Subscriber Exclusive

Eight Tips for Drying Your Knits Outside

Take advantage of the great outdoors to pamper your handknits!

Marsha Borden Jun 24, 2024 - 7 min read

Eight Tips for Drying Your Knits Outside Primary Image

Tend to your knits naturally by drying them outside. Photo by Susan Holt Simpson on Unsplash

As a lifelong knitter, I’ve needed to hand wash and dry garments on many occasions. I’ve discovered how various fibers react through my work with creating outdoor yarn installations and by using natural dyes to create color in textiles. In each aspect of my creative practice, I’ve learned something valuable about how to work with the natural elements of sun, wind, and heat.

Drying your knits outside is a wonderful way to engage in a sustainable act while doing something good for your knits. Here are some hints to help you make the most of the process.

Lightly misting your swatches before air-drying is a great way to test the color fastness of your yarns. Photos courtesy of the author unless otherwise noted

Out to Dry

There are many advantages to drying knits outside. In addition to the benefits outdoor air brings to your actual knitted piece, it is a bonus to be able to make use of nature’s resources. The free, renewable energy of sunshine and fresh air is good for you and good for the environment. And taking your freshly-washed knits outside is a great way to start a conversation with the neighbors!

Here are 8 tips and tricks to help you make the most of the experience.

1) Consider the benefits of air-drying your knits
Air-drying maintains the shape of the knit, reduces static cling, and minimizes the need for ironing. It also increases the life of the knit because there is less wear and tear on the fibers than using a conventional in-home dryer. The fresh smell of a knit newly dried outside is almost indescribably delicious: much better than the smells of food cooking, fireplaces, and other indoor scents!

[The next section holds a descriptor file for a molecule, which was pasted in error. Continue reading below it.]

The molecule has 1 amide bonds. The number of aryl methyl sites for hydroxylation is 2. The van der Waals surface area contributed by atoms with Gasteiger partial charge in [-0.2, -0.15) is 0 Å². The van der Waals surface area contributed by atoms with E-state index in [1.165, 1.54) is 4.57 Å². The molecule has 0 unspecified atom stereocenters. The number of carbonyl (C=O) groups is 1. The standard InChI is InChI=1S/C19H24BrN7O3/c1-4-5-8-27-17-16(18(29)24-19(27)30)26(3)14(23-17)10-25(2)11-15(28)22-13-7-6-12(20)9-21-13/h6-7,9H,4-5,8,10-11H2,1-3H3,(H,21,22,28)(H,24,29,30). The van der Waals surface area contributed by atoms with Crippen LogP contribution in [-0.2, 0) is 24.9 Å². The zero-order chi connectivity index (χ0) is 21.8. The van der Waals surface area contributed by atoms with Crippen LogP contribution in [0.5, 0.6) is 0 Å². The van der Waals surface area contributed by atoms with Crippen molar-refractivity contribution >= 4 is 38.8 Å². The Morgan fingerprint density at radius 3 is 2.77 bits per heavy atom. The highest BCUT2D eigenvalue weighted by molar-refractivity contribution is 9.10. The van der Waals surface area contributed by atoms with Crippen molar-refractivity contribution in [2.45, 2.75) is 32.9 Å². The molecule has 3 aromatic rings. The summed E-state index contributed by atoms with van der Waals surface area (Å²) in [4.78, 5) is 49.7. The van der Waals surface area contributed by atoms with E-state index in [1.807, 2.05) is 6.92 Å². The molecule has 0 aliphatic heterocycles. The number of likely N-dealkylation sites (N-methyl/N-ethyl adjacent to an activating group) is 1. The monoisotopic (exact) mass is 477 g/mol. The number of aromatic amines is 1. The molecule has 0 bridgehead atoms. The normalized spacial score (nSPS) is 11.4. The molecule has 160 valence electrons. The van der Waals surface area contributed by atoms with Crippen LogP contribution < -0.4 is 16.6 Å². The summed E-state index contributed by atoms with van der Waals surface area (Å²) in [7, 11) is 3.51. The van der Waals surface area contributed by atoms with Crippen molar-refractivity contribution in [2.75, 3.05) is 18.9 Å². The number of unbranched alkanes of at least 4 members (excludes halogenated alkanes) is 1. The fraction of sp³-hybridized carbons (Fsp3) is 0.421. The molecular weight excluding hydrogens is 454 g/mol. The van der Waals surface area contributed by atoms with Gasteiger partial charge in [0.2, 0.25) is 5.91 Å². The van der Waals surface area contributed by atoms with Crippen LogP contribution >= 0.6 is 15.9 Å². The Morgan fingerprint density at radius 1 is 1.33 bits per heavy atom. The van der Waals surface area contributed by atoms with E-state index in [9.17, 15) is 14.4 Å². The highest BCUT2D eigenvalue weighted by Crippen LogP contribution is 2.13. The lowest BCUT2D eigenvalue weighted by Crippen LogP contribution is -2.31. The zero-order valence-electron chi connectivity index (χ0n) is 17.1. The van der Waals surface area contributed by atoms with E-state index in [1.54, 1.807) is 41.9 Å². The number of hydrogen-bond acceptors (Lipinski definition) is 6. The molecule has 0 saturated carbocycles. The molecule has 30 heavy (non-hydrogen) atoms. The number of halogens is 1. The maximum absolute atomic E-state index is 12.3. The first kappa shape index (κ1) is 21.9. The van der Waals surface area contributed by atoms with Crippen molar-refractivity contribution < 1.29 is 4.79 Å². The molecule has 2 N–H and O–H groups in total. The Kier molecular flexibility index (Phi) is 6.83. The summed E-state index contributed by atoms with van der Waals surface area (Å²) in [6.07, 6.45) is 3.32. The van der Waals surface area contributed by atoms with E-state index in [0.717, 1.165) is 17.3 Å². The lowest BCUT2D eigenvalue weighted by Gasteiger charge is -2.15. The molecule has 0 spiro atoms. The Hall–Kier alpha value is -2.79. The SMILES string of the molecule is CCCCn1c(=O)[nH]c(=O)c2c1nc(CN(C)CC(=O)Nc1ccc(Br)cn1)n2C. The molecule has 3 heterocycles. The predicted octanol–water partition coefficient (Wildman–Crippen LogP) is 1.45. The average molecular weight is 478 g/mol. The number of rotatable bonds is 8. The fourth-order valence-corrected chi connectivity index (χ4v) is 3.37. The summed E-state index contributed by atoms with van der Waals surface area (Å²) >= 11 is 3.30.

2) Know the rules before you begin
Some condominium and homeowner associations restrict people from using clotheslines or other clothes-hanging mechanisms in their yards. It’s worthwhile to check your town’s ordinances to make sure that you can freely hang your knitted items outside without a problem.

3) Capitalize on nature’s good drying days
Cloudy with a chance of rain? Bright sun with no cloud cover? Intense heat and humidity? Gusty winds? The results of your drying will be affected by the weather conditions, so make sure you carefully consider the elements. Knits placed outside for many hours in direct sun will fade, especially those made of yarn blended with silk or linen. For the best results, choose a day with mild temperatures and partial sun.

Be sure to spot-check surfaces to make sure they are clean before hanging pieces to dry.

4) Dry in the shade whenever possible
Direct sunlight is destructive to both organic and synthetic materials, and dampness can encourage the growth of fungi, bacteria, and other pests that feed on textile fibers. Avoid humidity and extremely high temperatures to allow your knits to dry thoroughly.

The tiniest sweater drying in the indirect sunlight.

No subscription? You're missing out.

Subscribe today to access all of the premium knitting content available.